Research interests statement

How to write your statement of research interests


Eleanor C Sayre

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A statement of research interests is a way for you to articulate what you are interested in, your relevant past experience, and your concise future plans for research. You can think of it like a teaching philosophy, but for research; a future-oriented bio statement; or a narrative account of your research activity and plans.

Why write a statement of research interests?

Broadly speaking, statements of research interest are used in three ways:

  • As part of your application package for graduate school or for a faculty job which includes research (1-2pp)
  • As generative writing to clarify to yourself and your immediate (prospective) collaborators what you want to do. (1p)
  • As part of an advertisement for you and your work, such as in a bio statement or on your website. (0.5p)

Let’s focus on the middle way right now, as it’s a good place to start. Your goal in this statement is to clarify to yourself about what kind of (research) work you want to be doing, and how it connects to the work you’ve already done.

Getting started

What are you curious about?

Research is fundamentally about creating new knowledge. It is a creative, inventive process. If you’re new to research, it can be a bit intimidating to start. Some options:

  • Spend some time working through the research design exercises to familiarize yourself with questions, access, methods, and theories. Instead of planning a specific research project, though, your goal is to design an ideal project.

  • When you read a paper, particularly a paper published in the last 18 months, ask yourself what is interesting or cool about this paper. It might not be their conclusions; it might be the clever way they connected hypotheses or the surprising population they worked with.

I am curious about how people develop professional identity as scientists. I’m not particularly interested in student learning of specific topics in physics, except inasmuch as they are indicative of student learning across multiple topics.

Don’t worry if someone else might have already done the research you want to do. If there’s already a large body of literature around your chosen topics, that means you have a lot of opportunity to look for nuance and compare other people’s ideas against each other.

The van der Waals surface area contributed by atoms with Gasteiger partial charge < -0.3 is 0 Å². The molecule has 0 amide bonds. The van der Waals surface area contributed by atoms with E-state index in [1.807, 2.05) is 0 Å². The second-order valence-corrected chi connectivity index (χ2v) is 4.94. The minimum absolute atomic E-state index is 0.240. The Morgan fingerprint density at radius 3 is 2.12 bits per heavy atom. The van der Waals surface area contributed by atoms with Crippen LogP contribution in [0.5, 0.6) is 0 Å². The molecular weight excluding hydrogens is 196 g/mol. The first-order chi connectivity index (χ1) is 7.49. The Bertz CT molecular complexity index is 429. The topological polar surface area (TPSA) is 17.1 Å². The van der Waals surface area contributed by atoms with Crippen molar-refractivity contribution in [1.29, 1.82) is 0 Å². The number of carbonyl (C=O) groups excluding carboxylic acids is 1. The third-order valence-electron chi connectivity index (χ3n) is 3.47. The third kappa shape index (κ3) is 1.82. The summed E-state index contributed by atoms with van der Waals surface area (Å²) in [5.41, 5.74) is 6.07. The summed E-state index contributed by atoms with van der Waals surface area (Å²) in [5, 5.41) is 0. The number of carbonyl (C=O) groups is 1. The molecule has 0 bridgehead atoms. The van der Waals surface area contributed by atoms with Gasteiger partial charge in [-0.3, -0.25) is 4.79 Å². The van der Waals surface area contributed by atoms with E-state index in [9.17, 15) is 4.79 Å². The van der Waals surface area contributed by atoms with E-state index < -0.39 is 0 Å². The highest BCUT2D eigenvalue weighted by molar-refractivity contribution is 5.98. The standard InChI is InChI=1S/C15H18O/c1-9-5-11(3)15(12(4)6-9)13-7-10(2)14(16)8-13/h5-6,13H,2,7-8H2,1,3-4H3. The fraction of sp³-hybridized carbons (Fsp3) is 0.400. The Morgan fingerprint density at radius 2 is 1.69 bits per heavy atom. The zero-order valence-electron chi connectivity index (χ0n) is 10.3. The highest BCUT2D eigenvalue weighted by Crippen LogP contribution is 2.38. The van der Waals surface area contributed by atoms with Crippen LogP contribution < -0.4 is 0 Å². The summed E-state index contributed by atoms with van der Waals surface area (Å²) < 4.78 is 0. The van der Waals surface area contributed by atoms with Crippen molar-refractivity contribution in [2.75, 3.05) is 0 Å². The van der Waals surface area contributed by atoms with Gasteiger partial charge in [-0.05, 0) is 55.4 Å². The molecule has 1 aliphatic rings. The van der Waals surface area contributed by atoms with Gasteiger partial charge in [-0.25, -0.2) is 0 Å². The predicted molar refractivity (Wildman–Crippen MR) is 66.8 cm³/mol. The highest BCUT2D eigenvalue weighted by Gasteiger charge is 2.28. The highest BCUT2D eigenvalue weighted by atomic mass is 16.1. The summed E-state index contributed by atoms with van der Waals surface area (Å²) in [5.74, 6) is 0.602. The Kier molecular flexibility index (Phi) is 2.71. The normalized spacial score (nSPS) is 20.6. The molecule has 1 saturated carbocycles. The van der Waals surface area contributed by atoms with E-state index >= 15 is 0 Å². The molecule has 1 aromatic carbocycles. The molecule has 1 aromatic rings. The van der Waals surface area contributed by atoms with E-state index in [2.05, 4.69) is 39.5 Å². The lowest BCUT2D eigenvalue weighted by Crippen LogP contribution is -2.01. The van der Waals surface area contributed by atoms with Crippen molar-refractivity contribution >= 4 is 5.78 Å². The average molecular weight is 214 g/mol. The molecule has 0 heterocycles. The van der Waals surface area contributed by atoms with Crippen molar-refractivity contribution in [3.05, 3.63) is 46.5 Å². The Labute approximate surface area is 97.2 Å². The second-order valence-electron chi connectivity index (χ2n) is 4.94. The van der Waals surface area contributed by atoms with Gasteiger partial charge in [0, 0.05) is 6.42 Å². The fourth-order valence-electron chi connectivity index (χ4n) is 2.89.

Conversely, if nobody has ever done the research you want to do and you don’t know of anyone doing anything similar, then your interests are probably too esoteric and/or your keywords are too narrow. That’s ok eventually, but right now you need to describe your interests in more general terms.

Some people have a hard time imagining what they’re curious about. They want someone else to tell them what project to work on, how to move forward, and which topics to focus on. If that’s you, now is a good time for introspection: why do you want to do research?

How would you like to change the world?

This is a really big question about the intended impact of your research. Some people want the knowledge they generate to have practical, immediate applications. For example, you might be curious about how first generation college students fare in your program because you want increase their completion rate. Or you might be curious about how students understand topic X because you want to teach it better. The world is a really big place; you don’t have to change all of it. How would you like to change your teaching practice, your department, your town, etc?

I would like academic science to be a more equitable and just place, which means that some of my research is about how marginalized students navigate occasionally hostile pathways through undergraduate degrees. Separately, I want to help emerging researchers learn how to do research in education, so I do research on the best ways to teach graduate students and faculty about how to do education research. These two interests are not the same, but I can pursue both of them in the same project.

It’s ok if you want to change the world in multiple different ways at different scales. For example, you might want to do research on how physics students in general operate in lab classes because you want to develop a vision of undergraduate labs that better prepare students for research, while at the same time you want to improve the learning of students in the classes at your institution.